Calgary-area author Nancy O’Hare’s latest book, her first fiction title, started off with one paragraph per day, written for her father who was battling lung cancer.
Her book, The Man in the Barretina Hat, will be released in early January 2023. It was a process that began in the summer of 2021.
O’Hare’s dad was sick, and Covid prevented regular visits and the typical family support. Both of her parents enjoyed reading, but her dad was on morphine and couldn’t read as much as he normally would, O’Hare said.
“I remember my mom mentioning this one time that they’d like to have something to look forward to every day and they can’t maybe do as much as normal,” she said.
“I can’t remember why I decided one day, but I thought, maybe if I write them a paragraph a day, something just that’s every paragraph that makes them want to read something the next day and just give them motivation to look forward to something every day.”
Years prior, O’Hare had travelled to the island of Malta. She recalled an inlet surrounded by three cities, harbours with fishing boats and old limestone fortress walls. At that time, she thought it would one day be the perfect setting for a book.
That locale had been tucked away until O’Hare brought it out to start her one paragraph journey.
“I just thought, ‘I’ll start writing. I don’t know where it’s gonna go, but I’ll start with this,” she said.
“As long as my focus was every paragraph’s got to be really interesting. That was the start of it.”
Travel and the sense of place
O’Hare, an accountant by trade, has had the good fortune of working around the world: Switzerland, Nigeria, England, Australia, Oman, to name a few – and of course, in Canada.
She’s also travelled in those areas, plus extended time in South America. O’Hare conducted our interview from Portugal while training for a Nepalese trek slated for 2023.
Two of O’Hare’s prior books are focused on travel. Another two dig into personal finance.
Those non-fiction titles suited the organized part of her accountant’s brain.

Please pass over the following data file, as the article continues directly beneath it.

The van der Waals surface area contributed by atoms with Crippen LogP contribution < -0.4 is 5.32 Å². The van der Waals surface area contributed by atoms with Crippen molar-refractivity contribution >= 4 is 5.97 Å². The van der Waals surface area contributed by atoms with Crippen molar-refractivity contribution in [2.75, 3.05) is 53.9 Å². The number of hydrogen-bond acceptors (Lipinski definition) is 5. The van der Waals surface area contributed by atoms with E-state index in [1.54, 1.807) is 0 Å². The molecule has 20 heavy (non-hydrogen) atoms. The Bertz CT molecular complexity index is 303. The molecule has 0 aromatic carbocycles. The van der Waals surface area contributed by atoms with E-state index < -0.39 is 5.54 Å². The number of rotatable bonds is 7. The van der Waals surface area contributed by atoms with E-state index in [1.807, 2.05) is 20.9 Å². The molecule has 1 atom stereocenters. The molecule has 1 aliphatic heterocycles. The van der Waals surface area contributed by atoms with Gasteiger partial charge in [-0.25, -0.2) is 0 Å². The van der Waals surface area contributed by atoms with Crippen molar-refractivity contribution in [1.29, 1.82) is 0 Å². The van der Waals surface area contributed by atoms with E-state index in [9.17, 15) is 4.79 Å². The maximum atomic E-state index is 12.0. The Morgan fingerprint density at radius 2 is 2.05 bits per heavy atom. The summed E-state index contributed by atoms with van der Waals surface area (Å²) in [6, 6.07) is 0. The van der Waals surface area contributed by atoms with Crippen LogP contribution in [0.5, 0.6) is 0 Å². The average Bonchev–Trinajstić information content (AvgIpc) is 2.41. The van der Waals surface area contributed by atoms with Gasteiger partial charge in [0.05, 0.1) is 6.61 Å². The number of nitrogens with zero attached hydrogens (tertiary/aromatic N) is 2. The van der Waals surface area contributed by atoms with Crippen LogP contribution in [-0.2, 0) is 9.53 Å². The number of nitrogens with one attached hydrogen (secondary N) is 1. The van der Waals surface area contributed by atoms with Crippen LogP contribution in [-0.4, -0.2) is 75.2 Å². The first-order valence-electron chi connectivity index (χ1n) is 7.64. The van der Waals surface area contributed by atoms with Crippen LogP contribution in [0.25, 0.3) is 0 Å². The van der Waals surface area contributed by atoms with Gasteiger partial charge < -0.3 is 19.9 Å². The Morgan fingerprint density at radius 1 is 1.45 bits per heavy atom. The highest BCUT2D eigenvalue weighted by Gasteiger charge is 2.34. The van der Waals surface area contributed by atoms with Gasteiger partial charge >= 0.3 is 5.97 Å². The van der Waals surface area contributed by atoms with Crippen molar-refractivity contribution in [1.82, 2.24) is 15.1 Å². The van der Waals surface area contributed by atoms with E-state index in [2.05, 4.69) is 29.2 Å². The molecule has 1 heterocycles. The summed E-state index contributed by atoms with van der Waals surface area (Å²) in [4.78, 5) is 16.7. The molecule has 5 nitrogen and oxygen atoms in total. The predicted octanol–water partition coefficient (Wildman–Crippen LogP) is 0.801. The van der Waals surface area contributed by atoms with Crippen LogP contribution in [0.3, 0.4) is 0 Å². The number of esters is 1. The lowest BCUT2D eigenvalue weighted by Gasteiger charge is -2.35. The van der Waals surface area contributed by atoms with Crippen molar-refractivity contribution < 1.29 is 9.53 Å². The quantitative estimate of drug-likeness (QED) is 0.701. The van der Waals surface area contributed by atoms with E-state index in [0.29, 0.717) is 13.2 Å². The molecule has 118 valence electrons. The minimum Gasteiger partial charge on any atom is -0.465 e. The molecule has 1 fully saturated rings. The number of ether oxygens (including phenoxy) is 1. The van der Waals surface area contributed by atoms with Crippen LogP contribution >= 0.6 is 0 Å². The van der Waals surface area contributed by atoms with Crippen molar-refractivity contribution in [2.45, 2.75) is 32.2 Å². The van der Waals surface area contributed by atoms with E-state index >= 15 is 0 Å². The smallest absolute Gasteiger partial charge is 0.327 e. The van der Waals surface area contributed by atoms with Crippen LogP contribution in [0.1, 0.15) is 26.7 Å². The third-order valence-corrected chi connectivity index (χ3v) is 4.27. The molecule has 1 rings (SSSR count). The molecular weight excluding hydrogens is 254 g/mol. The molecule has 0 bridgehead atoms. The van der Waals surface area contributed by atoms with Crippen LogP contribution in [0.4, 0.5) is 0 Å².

“I was always trying to be true to what actually happened,” O’Hare said.
“What was the story and explaining that, so it was still a creative pursuit, but it was in a very organized manner.”
That travel aspect – the observations, the journey, the details – is apparent as O’Hare made the jump to fiction. When you read The Man in the Barretina Hat, the sense of place is apparent right from the beginning. That helps when writing a story of international intrigue.
O’Hare said that she wants readers to visualize the surroundings as much as possible. Providing details about those surroundings give a sense of reality to a story, she said. It grounds the story instead of just using general concepts.
“Being in different places and the type of books I like is when you can just feel immersed in it, so that you’ve got this visual in your head of what’s happening in the pages,” she said.
“I try to do that in my writing as well.
O’Hare said she’s enjoyed the freedom of the fiction process. She not only controls the words, but going the self-publishing route she’s also chosen her editors, cover designers and other aspects of the process.
Tying together a story one paragraph at a time
Writing a single paragraph each day, with the intent of making it as interesting as possible, presented a challenge when pulling it all together.
O’Hare said after about four or five months, she had multiple storylines and started pulling everything together in book form. Over the course of a few days, she mapped things out and connections were made between the different fragments. O’Hare could visualize where the story was going to go.
“By that point, I was getting excited by all the different themes and storylines,” she said.
“I was interested in a lot of the storylines, and then I could see kind of this roadmap going forward. And I remember my dad just saying to me, I don’t know how you’re going to pull this together.”
Just you wait, she told her dad.
She read, re-read, moved things around, cut some things and after about 10 months, O’Hare felt she had something that was pretty good. She sent it out to a few friends of hers for feedback. That included one accountant friend who sent it back to O’Hare with a long list of things that had to be fixed.
Other friends gave her additional feedback and encouragement. It was at that point, O’Hare was fairly confident she had a book she could publish.
The feedback that mattered
The Man in the Barretina Hat is dedicated to O’Hare’s dad.
“Written for my dad, a man of many hats,” the dedication reads.
O’Hare said the parts of the book her dad was able to listen to, he enjoyed. Though, she regularly asked if he wanted more than a paragraph at a time, just so it wasn’t in bits and pieces. He said he liked the paragraphs.
Though, he never did get to read the finished book, O’Hare said.
“I think he enjoyed it. My uncle was telling me how dad had said, ‘yes, she’s certainly concocted quite the story,’” O’Hare recalled.
“So, I think he enjoyed it; I’m just hoping from wherever he is, maybe he sees how it ends up and that I was able to bring it together.”
O’Hare is offering the first 11 chapters – one each day – to readers beginning Jan. 1. After that, the full book will be available for sale Jan. 11.
The paperback and ebook are also now available to pre-order at Owls Nest Books, Chapters Indigo, McNally Robinson and most other online bookstores including iBooks, Kobo and Amazon.